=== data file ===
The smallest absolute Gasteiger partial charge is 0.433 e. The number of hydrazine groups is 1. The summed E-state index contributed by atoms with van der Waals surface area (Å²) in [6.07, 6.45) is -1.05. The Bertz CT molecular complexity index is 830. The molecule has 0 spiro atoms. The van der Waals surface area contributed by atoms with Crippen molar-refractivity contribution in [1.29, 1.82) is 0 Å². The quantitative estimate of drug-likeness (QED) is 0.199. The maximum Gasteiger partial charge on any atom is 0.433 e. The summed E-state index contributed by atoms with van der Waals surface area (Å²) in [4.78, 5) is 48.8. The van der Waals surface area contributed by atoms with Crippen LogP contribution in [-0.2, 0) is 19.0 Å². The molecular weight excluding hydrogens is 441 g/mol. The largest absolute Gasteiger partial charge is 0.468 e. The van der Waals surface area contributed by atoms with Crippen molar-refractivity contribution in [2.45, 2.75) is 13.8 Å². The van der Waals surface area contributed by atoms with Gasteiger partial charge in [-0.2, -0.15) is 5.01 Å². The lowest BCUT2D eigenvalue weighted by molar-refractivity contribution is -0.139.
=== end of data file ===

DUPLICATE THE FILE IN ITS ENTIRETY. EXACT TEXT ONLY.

The smallest absolute Gasteiger partial charge is 0.433 e. The number of hydrazine groups is 1. The summed E-state index contributed by atoms with van der Waals surface area (Å²) in [6.07, 6.45) is -1.05. The Bertz CT molecular complexity index is 830. The molecule has 0 spiro atoms. The van der Waals surface area contributed by atoms with Crippen molar-refractivity contribution in [1.29, 1.82) is 0 Å². The quantitative estimate of drug-likeness (QED) is 0.199. The maximum Gasteiger partial charge on any atom is 0.433 e. The summed E-state index contributed by atoms with van der Waals surface area (Å²) in [4.78, 5) is 48.8. The van der Waals surface area contributed by atoms with Crippen LogP contribution in [-0.2, 0) is 19.0 Å². The molecular weight excluding hydrogens is 441 g/mol. The largest absolute Gasteiger partial charge is 0.468 e. The van der Waals surface area contributed by atoms with Crippen molar-refractivity contribution in [2.45, 2.75) is 13.8 Å². The van der Waals surface area contributed by atoms with Gasteiger partial charge in [-0.2, -0.15) is 5.01 Å². The lowest BCUT2D eigenvalue weighted by molar-refractivity contribution is -0.139.